As the second decade of the twenty-first century draws to a close, the cultural, social, and economic effects of artificial intelligence are becoming ever more apparent. Much current research rightfully emphasizes the statistical lineages of current machine learning techniques and engages with the significance of training data in producing more just modes of pattern recognition. Exchanges between cognitive neuroscience and artificial intelligence research are often overlooked, despite or because of their long-intertwined histories and a long list of faulty analogies between brains and computers – but they exist.
In his new book «Cognitive Code», Johannes Bruder provides some insights into shared epistemologies and contemporary interactions between the brain sciences and AI. An emphasis is placed on the work of methodologists and programmers, who are tasked with modeling information processing in human brains or implementing mind wandering in machine learning algorithms. Psychic lives and high tech imaginaries meet in the medium of code.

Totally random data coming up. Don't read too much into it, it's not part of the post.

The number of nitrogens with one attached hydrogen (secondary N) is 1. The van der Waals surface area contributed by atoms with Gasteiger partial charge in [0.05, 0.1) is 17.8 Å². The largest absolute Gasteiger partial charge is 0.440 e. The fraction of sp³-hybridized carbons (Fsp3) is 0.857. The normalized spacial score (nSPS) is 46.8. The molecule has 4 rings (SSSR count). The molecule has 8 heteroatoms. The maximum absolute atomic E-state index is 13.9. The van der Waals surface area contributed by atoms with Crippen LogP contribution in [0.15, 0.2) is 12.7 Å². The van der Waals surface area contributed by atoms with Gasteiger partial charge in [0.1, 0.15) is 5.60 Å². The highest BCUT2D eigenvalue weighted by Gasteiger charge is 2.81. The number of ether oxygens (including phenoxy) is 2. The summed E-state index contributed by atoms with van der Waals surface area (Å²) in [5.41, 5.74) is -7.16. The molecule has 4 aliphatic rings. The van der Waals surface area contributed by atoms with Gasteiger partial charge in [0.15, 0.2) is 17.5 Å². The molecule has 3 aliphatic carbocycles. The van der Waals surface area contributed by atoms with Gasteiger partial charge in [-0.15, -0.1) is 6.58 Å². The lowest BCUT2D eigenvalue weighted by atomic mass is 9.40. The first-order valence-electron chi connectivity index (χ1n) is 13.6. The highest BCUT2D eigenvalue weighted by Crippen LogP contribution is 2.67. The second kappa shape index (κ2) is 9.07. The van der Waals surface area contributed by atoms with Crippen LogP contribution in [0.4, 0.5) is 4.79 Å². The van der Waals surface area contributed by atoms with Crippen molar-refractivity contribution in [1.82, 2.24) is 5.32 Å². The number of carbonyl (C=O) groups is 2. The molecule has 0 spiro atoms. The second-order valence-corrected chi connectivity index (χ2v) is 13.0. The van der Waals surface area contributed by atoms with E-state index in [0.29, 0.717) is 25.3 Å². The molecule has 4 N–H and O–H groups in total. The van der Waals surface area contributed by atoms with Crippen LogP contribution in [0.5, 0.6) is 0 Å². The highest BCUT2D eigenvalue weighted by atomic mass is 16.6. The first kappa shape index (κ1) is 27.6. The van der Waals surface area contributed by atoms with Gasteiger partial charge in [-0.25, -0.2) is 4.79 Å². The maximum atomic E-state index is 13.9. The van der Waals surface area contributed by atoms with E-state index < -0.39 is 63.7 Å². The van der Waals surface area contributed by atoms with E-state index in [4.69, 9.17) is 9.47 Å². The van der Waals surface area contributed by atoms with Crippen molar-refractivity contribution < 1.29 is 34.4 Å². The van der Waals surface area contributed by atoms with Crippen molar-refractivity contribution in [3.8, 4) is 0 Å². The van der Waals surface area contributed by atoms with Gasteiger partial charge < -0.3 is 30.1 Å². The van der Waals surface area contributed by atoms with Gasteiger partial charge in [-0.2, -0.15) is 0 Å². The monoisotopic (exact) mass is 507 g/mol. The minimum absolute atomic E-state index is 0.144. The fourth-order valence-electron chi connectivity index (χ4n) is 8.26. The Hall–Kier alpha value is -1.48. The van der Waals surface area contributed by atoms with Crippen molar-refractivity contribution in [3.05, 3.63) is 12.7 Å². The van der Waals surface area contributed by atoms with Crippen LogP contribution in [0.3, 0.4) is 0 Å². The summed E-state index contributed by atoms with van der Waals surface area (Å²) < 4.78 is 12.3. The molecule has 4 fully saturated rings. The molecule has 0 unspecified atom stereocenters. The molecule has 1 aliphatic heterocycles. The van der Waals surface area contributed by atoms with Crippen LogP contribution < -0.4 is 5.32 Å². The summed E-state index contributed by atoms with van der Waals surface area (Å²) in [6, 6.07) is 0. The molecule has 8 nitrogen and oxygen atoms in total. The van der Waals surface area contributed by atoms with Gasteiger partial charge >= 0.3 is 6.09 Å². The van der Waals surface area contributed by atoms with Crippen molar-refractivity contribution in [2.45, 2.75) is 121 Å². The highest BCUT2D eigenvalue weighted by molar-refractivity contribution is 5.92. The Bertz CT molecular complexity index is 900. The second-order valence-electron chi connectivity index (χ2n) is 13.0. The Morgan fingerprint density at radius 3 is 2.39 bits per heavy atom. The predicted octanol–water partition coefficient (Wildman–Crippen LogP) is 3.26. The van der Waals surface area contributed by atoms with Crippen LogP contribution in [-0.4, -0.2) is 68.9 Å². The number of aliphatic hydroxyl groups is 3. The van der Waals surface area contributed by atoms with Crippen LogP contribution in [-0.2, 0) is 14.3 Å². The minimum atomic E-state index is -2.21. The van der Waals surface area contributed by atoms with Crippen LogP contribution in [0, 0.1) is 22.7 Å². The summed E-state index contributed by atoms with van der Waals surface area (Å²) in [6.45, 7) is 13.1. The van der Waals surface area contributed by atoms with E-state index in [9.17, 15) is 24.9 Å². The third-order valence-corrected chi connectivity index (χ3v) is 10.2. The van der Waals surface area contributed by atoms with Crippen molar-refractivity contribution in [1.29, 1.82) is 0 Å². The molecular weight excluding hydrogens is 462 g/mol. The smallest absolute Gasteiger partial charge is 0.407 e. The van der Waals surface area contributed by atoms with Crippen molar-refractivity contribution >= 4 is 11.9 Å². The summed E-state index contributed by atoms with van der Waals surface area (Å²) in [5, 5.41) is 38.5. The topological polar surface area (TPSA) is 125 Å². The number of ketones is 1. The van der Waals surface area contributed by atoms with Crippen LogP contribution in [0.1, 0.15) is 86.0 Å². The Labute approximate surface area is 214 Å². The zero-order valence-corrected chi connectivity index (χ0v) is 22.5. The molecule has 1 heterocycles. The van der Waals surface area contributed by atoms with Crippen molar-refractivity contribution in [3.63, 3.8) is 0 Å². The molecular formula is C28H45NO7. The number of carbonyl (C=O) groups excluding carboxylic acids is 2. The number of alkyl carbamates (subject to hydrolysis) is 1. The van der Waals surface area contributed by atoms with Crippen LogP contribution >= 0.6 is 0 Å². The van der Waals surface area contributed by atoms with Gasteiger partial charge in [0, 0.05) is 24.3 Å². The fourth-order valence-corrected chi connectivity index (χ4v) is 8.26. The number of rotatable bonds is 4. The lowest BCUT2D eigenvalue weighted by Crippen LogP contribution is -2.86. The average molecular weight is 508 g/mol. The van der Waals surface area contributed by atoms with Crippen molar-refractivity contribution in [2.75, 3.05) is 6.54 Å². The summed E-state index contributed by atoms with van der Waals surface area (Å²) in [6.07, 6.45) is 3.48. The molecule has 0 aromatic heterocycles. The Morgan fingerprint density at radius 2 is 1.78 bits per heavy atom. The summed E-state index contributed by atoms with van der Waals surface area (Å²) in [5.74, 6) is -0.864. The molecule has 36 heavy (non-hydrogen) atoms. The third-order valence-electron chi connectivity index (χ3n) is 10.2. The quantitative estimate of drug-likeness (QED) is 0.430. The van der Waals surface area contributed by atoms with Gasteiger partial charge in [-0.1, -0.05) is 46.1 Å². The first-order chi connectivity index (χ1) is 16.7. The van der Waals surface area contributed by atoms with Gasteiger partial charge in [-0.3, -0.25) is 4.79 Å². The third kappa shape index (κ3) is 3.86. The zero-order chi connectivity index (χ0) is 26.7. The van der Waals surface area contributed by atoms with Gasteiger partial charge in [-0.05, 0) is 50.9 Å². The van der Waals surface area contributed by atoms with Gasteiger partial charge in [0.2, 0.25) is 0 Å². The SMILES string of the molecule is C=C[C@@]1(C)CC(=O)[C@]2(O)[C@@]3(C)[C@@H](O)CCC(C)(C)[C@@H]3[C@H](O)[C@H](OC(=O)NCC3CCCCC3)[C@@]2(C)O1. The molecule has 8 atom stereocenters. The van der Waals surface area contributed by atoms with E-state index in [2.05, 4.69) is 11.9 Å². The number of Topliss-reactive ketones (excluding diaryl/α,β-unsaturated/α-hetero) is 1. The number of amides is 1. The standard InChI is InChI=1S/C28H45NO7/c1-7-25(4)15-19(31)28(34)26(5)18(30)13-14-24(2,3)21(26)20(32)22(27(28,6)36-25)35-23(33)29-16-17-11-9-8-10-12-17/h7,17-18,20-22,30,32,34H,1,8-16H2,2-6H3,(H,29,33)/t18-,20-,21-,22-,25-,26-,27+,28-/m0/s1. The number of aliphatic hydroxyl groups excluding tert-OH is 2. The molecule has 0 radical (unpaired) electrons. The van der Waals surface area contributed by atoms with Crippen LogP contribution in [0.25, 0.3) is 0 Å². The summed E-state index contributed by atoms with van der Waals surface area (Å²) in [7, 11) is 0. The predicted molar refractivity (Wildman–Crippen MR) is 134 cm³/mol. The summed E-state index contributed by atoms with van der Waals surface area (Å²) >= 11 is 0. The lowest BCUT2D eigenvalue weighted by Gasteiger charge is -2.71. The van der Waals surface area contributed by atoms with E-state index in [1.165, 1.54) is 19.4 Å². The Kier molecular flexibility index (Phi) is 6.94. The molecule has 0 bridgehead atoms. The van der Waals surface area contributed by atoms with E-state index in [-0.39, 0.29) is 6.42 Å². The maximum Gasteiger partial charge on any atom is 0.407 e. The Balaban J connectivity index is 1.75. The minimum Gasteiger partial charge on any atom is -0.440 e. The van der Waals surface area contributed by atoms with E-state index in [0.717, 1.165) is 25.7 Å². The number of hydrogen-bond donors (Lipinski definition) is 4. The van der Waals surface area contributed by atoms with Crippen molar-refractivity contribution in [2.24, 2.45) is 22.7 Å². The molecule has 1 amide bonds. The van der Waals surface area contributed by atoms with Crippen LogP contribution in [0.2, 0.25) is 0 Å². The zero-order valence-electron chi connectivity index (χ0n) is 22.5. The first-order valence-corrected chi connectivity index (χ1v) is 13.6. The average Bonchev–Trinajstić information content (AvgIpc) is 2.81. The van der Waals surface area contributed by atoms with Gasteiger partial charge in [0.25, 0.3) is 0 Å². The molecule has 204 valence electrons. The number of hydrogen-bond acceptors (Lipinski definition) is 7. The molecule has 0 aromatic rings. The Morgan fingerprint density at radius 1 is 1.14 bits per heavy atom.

Read parts of the introduction in the most recent issue of Queen’s Quarterly.
Entwerfen mit System
In the design discourses and practices around 1960 systematic methods of designing played a significant role. In movements like the Design Methods Movement or the Creativity Movement scientific-rational principles were applied to the process of design. Products, ideas and inventions should be conceived in similarly systematic fashion. Simultaneously, an orientation towards systems and systematic design can also be seen in the arts.